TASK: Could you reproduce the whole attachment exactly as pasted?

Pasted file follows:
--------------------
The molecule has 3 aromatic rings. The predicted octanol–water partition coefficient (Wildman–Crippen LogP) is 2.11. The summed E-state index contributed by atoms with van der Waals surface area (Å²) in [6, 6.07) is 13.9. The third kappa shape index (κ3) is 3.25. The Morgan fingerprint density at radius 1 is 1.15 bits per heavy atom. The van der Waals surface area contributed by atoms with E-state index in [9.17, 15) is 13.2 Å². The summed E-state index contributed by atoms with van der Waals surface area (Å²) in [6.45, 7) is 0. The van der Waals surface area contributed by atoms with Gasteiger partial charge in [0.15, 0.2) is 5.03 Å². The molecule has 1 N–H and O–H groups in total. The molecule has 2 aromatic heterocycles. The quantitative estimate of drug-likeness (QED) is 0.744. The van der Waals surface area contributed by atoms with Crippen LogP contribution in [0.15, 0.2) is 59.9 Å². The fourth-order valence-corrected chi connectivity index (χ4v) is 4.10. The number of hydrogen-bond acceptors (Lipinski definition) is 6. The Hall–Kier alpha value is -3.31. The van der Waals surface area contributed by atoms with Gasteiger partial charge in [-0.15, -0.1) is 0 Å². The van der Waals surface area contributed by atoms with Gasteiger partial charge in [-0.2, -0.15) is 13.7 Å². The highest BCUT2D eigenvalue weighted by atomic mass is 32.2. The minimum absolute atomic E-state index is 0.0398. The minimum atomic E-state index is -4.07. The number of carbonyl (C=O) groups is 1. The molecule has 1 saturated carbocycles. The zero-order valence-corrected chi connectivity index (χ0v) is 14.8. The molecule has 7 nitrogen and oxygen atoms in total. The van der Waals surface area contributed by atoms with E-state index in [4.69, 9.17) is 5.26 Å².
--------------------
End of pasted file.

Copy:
The molecule has 3 aromatic rings. The predicted octanol–water partition coefficient (Wildman–Crippen LogP) is 2.11. The summed E-state index contributed by atoms with van der Waals surface area (Å²) in [6, 6.07) is 13.9. The third kappa shape index (κ3) is 3.25. The Morgan fingerprint density at radius 1 is 1.15 bits per heavy atom. The van der Waals surface area contributed by atoms with E-state index in [9.17, 15) is 13.2 Å². The summed E-state index contributed by atoms with van der Waals surface area (Å²) in [6.45, 7) is 0. The van der Waals surface area contributed by atoms with Gasteiger partial charge in [0.15, 0.2) is 5.03 Å². The molecule has 1 N–H and O–H groups in total. The molecule has 2 aromatic heterocycles. The quantitative estimate of drug-likeness (QED) is 0.744. The van der Waals surface area contributed by atoms with Crippen LogP contribution in [0.15, 0.2) is 59.9 Å². The fourth-order valence-corrected chi connectivity index (χ4v) is 4.10. The number of hydrogen-bond acceptors (Lipinski definition) is 6. The Hall–Kier alpha value is -3.31. The van der Waals surface area contributed by atoms with Gasteiger partial charge in [-0.15, -0.1) is 0 Å². The van der Waals surface area contributed by atoms with Gasteiger partial charge in [-0.2, -0.15) is 13.7 Å². The highest BCUT2D eigenvalue weighted by atomic mass is 32.2. The minimum absolute atomic E-state index is 0.0398. The minimum atomic E-state index is -4.07. The number of carbonyl (C=O) groups is 1. The molecule has 1 saturated carbocycles. The zero-order valence-corrected chi connectivity index (χ0v) is 14.8. The molecule has 7 nitrogen and oxygen atoms in total. The van der Waals surface area contributed by atoms with E-state index in [4.69, 9.17) is 5.26 Å².